General Władysław Anders
Born Krośniewice-Błonie, Kingdom of Poland, 11 th August 1892 – Died London, England, 12th May 1970.
Anders was born on 11 August 1892 to Albert Anders and his wife Elizabeth, née Tauchert, in the village of Krośniewice, Błonie, near Kutno which at that time was part of the Russian Partition. He was baptized as a member of the Protestant Evangelical-Augsburg Church in Poland; but while being kept in Soviet prisons he made a promise that if he survived and regained strength in his legs (he was seriously injured) he would convert to Roman Catholicism. He did survive, and did indeed convert.
While an undergraduate at Riga Technical University Anders became a member of the Polish student fraternity Arkonia. As a young officer, he served Tsar Nicholas II in the 1st Krechowiecki Lancer's Regiment during World War I, later joining the Polish Army and again serving in cavalry as a commanding officer in 15th Poznań Lancers (Ułans) Regiment.
Colonel Anders was chief of staff of the government forces during Piłsudski's May Coup of 1926 and was bitterly opposed to President Wojciechowski's decision to surrender to the rebels. Unlike the government's top Commander Tadeusz Rozwadowski, he avoided persecution by the Sanacja regime that assumed power after the coup.
Anders was in command of the Nowogród Cavalry Brigade (Nowogródzka Brygada Kawalerii) at the time of the outbreak of World War II on the 1 st September 1939. The Polish forces were forced to retreat to the east by the Nazi Forces only to learn that the Soviets had invaded on the 17th September 1939. During the fighting and retreat Anders was wounded a number of times. He was later taken prisoner by Soviet forces and was jailed, initially in Lwów and later in Lubianka prison in Moscow. During his imprisonment Anders was tortured.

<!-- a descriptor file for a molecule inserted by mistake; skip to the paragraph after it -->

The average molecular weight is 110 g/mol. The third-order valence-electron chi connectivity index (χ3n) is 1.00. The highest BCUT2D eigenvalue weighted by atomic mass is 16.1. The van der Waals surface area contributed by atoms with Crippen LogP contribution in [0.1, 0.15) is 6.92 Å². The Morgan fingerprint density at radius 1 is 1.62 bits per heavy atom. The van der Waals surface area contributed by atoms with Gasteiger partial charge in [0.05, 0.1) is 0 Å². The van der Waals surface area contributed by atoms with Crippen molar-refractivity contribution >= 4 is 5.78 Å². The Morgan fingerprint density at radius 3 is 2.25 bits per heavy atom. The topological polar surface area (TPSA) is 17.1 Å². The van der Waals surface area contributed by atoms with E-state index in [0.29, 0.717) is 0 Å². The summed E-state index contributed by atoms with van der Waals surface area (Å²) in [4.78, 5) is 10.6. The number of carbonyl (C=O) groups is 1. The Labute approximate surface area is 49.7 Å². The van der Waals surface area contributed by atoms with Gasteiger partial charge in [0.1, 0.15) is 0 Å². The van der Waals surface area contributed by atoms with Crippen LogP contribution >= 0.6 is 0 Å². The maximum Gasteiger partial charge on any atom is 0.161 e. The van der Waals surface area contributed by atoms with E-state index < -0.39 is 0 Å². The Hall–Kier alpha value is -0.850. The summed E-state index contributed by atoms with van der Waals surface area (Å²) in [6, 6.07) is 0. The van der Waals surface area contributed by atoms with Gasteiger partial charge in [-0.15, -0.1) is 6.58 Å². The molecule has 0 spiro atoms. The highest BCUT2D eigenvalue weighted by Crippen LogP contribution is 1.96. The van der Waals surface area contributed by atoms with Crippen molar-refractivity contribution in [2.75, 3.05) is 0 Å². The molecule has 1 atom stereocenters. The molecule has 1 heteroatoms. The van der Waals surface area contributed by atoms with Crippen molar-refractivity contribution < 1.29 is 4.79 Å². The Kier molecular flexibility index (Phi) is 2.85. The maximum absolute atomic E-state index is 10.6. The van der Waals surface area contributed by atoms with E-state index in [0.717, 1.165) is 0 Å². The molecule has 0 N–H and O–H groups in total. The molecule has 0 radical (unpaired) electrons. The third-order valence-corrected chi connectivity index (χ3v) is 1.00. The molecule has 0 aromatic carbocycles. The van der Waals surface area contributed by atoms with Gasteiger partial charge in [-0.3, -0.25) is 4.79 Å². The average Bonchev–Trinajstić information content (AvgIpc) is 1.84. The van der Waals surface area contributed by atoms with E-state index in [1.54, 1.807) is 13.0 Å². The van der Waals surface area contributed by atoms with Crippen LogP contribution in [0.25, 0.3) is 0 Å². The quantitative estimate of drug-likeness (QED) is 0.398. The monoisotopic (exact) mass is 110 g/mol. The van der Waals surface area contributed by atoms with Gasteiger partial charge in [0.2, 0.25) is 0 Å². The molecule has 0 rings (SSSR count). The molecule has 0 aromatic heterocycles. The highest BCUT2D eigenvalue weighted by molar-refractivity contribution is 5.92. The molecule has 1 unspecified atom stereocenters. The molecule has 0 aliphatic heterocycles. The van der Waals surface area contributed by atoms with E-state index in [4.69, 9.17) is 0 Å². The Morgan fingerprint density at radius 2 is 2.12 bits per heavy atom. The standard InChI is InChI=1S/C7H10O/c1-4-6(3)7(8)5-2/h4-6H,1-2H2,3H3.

Shortly after the attack on the Soviet Union by Germany on 22 June 1941, Anders was released by the Soviets with the aim of forming a Polish Army to fight alongside the Red Army. The Polish Government reached an agreement with the Soviet Union (the Sikorski-Maisky Pact of 17 August 1941), confirmed by Joseph Stalin in December of that year. Stalin agreed to invalidate the September 1939 Soviet-German partition of Poland, declare the Russo-German Molotov-Ribbentrop Pact of August 1939 null and void, and release tens of thousands of Polish prisoners-of-war held in Soviet camps.
Observing Polish troops in the south of the Soviet Union
Pursuant to an agreement between the Polish government-in-exile and Stalin, the Soviets granted "amnesty" to many Polish citizens, from whom a new army (the Polish II Corps) was formed under General Władysław Anders. However, continued ill-treatment from the Soviets as well as shortages of weapons, food and clothing, led to the eventual exodus of Anders' men – known as the Anders Army – together with a sizeable contingent of Polish civilians via the Persian Corridor into Iran, Iraq and Palestine. Here, Anders formed and led the 2nd Polish Corps, fighting alongside the Western Allies, while agitating for the release of Polish nationals still in the Soviet Union.
In front of the ruins of the monastry on Monte Cassino, May 1944
Anders was the commander of the 2nd Polish Corps in Italy 1943–1946, capturing Monte Cassino in the Battle of Monte Cassino.
After the war the Soviet-installed communist government in Poland deprived him, in 1946, of Polish citizenship and of his military rank. Anders had, however, always been unwilling to return to a Soviet-dominated Poland where he probably would have been jailed and possibly executed, and remained in exile in Britain. He was prominent in the Polish Government in Exile in London and inspector-general of the Polish forces-in-exile. After the war Anders wrote a book covering his thoughts and experiences. An Army in Exile was published originally by MacMillan & Co., London, in 1949. The book has been recently re-issued under the same title.
He died in London on 12 May 1970, where his body lay in state at the church of Andrzej Bobola, where many of his former soldiers and families came to pay their last respects. He was buried, in accordance with his wishes, amongst his fallen soldiers from the 2nd Polish Corps at the Polish War Cemetery at Monte Cassino in Italy. After the collapse of Communist Poland in 1989, his citizenship and military rank were posthumously reinstated.